Chocolate Chia Pudding


The first time I heard about chia was from those annoying ch-ch-ch-chia adverts – arggh! Searching for that link just now, reminds me why we don’t have TV, ha.

You can in fact eat chia seeds – they’re tiny nutritional powerhouses. Chia (salvia hispanica) belongs to the mint family and is commercially grown for its seed. The seed’s extractable oil is highly concentrated with omega-3 fatty acids. They also contain a high proportion of protein, dietary fiber and significant levels of antioxidants.

When the chia seeds are mixed with a liquid and allowed to stand for a few minutes, a gelatinous mass, known as a chia gel results. The longer you leave the mixture, the gummier and more gelatinous it gets. Chia gel is similar to tapioca pudding, only you don’t have to cook it.

The seeds themselves do not have or take on any flavor, they simply add texture. You can add any liquid to the gel you wish – examples include, water, fruit juice, milk, coconut milk and/or coconut water. If you’d like the chia gel to be sweet, feel free to add agave, sugar, honey or even blitzed dates – it’s entirely up to you.

This pudding tastes a little like a chewy chocolate mousse. It’s richly chocolaty and totally moreish.



Serves 2-3



  • 40 g (4 T) chia seeds
  • 240 ml (1 c) milk substitute/milk*
  • 60 g (3 T) raw agave nectar/honey, to taste
  • 25 g (4 T) unsweetened cocoa powder, or to taste, depending how chocolaty you like it
  • 1 T vanilla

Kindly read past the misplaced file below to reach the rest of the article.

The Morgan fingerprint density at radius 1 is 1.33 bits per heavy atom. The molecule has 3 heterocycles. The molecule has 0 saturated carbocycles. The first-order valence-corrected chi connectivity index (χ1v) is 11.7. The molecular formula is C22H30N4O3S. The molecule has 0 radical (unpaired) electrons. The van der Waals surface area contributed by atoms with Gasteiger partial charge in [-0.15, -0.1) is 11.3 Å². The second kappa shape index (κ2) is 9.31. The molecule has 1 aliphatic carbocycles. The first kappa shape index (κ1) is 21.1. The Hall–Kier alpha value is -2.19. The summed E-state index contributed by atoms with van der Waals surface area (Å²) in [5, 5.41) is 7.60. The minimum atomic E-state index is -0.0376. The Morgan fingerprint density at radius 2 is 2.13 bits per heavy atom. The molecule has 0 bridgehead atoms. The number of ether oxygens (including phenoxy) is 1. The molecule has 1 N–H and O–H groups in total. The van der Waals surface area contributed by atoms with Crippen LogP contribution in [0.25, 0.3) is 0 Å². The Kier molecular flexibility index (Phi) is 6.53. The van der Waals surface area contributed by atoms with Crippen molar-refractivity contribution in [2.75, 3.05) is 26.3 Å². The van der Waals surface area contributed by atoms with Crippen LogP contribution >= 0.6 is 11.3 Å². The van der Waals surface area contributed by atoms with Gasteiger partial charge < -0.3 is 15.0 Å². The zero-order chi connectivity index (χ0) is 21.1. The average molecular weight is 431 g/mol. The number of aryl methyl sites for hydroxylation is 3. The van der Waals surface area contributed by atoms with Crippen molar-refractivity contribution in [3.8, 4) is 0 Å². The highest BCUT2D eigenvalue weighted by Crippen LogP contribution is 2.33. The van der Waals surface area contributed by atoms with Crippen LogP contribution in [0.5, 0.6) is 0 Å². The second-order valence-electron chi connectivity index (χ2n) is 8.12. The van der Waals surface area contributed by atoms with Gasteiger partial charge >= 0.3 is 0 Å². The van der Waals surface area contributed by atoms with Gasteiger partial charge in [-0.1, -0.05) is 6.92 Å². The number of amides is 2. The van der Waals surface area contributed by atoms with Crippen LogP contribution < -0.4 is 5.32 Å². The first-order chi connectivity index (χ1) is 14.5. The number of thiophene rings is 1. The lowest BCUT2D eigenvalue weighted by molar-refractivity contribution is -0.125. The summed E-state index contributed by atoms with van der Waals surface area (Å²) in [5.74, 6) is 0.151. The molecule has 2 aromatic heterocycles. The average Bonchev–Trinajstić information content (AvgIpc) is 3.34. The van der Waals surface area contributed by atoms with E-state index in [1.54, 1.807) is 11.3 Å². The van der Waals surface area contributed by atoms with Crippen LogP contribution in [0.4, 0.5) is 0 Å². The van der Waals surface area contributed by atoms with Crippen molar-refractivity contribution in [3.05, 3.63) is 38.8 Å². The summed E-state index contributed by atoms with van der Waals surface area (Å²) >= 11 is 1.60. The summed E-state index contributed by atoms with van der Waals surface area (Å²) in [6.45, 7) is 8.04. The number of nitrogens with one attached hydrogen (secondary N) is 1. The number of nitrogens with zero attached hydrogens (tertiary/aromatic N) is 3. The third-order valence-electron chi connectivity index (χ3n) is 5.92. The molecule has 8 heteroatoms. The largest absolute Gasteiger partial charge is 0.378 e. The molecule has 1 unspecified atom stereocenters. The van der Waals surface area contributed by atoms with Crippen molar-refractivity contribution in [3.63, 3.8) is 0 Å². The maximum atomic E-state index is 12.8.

* The chia seeds can absorb up to nine times its weight in liquid, so if you’d like the pudding to be a bit thinner, simply add more liquid. Likewise if you like your pudding thicker, add less.



1. Place all the ingredients into a small bowl. Mix the ingredients together until everything is evenly combined.

2. Cover the bowl with cling-film (plastic wrap) and place in the refrigerator for at least 20-30 minutes or overnight.

3. Just before serving, stir. Enjoy!


2 thoughts on “Chocolate Chia Pudding

  1. For those who mind the beady texture (for lack of a better word) in the chia gel, I suggest finely grinding the seeds first. Living in Europe I have never seen the ads you mention, but I have been using chia for five years now and couldn’t do without it! They help gluten-free flours bind and as you said are very nutritional.

    • Thank you Joëlle. I have also ground chia seeds to use as a binding agent in baked goods. It’s funny how one person can love the beady texture and another person can’t stand it, isn’t it?

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